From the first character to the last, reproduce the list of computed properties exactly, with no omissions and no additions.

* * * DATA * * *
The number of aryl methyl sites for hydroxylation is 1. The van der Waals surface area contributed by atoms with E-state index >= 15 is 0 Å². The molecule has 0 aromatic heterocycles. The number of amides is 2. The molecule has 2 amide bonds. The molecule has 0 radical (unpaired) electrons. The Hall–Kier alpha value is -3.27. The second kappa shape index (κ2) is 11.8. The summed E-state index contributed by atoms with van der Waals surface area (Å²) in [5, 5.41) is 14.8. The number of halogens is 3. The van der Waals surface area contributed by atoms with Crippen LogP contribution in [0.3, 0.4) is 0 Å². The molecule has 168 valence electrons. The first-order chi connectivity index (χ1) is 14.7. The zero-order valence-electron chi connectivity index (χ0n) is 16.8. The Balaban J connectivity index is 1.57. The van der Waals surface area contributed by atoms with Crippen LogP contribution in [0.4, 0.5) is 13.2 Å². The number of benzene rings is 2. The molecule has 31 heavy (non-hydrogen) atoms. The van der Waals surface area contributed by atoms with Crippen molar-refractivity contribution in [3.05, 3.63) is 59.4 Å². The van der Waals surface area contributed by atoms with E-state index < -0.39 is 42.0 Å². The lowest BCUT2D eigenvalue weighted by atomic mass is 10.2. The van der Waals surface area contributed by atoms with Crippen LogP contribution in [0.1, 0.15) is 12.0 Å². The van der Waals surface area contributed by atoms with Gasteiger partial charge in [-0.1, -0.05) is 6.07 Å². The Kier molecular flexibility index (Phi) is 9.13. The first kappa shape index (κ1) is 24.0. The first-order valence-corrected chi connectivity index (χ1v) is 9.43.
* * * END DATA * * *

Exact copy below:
The number of aryl methyl sites for hydroxylation is 1. The van der Waals surface area contributed by atoms with E-state index >= 15 is 0 Å². The molecule has 0 aromatic heterocycles. The number of amides is 2. The molecule has 2 amide bonds. The molecule has 0 radical (unpaired) electrons. The Hall–Kier alpha value is -3.27. The second kappa shape index (κ2) is 11.8. The summed E-state index contributed by atoms with van der Waals surface area (Å²) in [5, 5.41) is 14.8. The number of halogens is 3. The van der Waals surface area contributed by atoms with Crippen LogP contribution in [0.3, 0.4) is 0 Å². The molecule has 168 valence electrons. The first-order chi connectivity index (χ1) is 14.7. The zero-order valence-electron chi connectivity index (χ0n) is 16.8. The Balaban J connectivity index is 1.57. The van der Waals surface area contributed by atoms with Crippen LogP contribution in [0.4, 0.5) is 13.2 Å². The number of benzene rings is 2. The molecule has 31 heavy (non-hydrogen) atoms. The van der Waals surface area contributed by atoms with Crippen molar-refractivity contribution in [3.05, 3.63) is 59.4 Å². The van der Waals surface area contributed by atoms with E-state index < -0.39 is 42.0 Å². The lowest BCUT2D eigenvalue weighted by atomic mass is 10.2. The van der Waals surface area contributed by atoms with Crippen LogP contribution in [0.1, 0.15) is 12.0 Å². The van der Waals surface area contributed by atoms with Gasteiger partial charge in [-0.1, -0.05) is 6.07 Å². The Kier molecular flexibility index (Phi) is 9.13. The first kappa shape index (κ1) is 24.0. The first-order valence-corrected chi connectivity index (χ1v) is 9.43.